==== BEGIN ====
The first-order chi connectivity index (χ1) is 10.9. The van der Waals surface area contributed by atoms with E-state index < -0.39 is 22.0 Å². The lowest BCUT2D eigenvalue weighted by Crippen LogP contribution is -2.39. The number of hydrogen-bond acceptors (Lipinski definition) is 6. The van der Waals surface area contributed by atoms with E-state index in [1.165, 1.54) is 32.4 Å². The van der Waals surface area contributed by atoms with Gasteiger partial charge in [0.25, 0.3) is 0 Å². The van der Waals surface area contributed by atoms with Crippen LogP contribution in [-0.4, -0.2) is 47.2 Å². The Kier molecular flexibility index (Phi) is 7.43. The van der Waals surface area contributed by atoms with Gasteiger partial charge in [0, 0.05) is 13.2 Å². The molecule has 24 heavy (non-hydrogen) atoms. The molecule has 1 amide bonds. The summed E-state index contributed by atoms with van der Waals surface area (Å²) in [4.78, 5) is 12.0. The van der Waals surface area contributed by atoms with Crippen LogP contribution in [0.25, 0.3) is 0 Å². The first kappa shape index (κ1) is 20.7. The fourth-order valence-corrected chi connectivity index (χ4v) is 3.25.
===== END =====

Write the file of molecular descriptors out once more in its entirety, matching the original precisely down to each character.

The first-order chi connectivity index (χ1) is 10.9. The van der Waals surface area contributed by atoms with E-state index < -0.39 is 22.0 Å². The lowest BCUT2D eigenvalue weighted by Crippen LogP contribution is -2.39. The number of hydrogen-bond acceptors (Lipinski definition) is 6. The van der Waals surface area contributed by atoms with E-state index in [1.165, 1.54) is 32.4 Å². The van der Waals surface area contributed by atoms with Gasteiger partial charge in [0.25, 0.3) is 0 Å². The van der Waals surface area contributed by atoms with Crippen LogP contribution in [-0.4, -0.2) is 47.2 Å². The Kier molecular flexibility index (Phi) is 7.43. The van der Waals surface area contributed by atoms with Gasteiger partial charge in [0, 0.05) is 13.2 Å². The molecule has 24 heavy (non-hydrogen) atoms. The molecule has 1 amide bonds. The summed E-state index contributed by atoms with van der Waals surface area (Å²) in [4.78, 5) is 12.0. The van der Waals surface area contributed by atoms with Crippen LogP contribution in [0.25, 0.3) is 0 Å². The first kappa shape index (κ1) is 20.7. The fourth-order valence-corrected chi connectivity index (χ4v) is 3.25.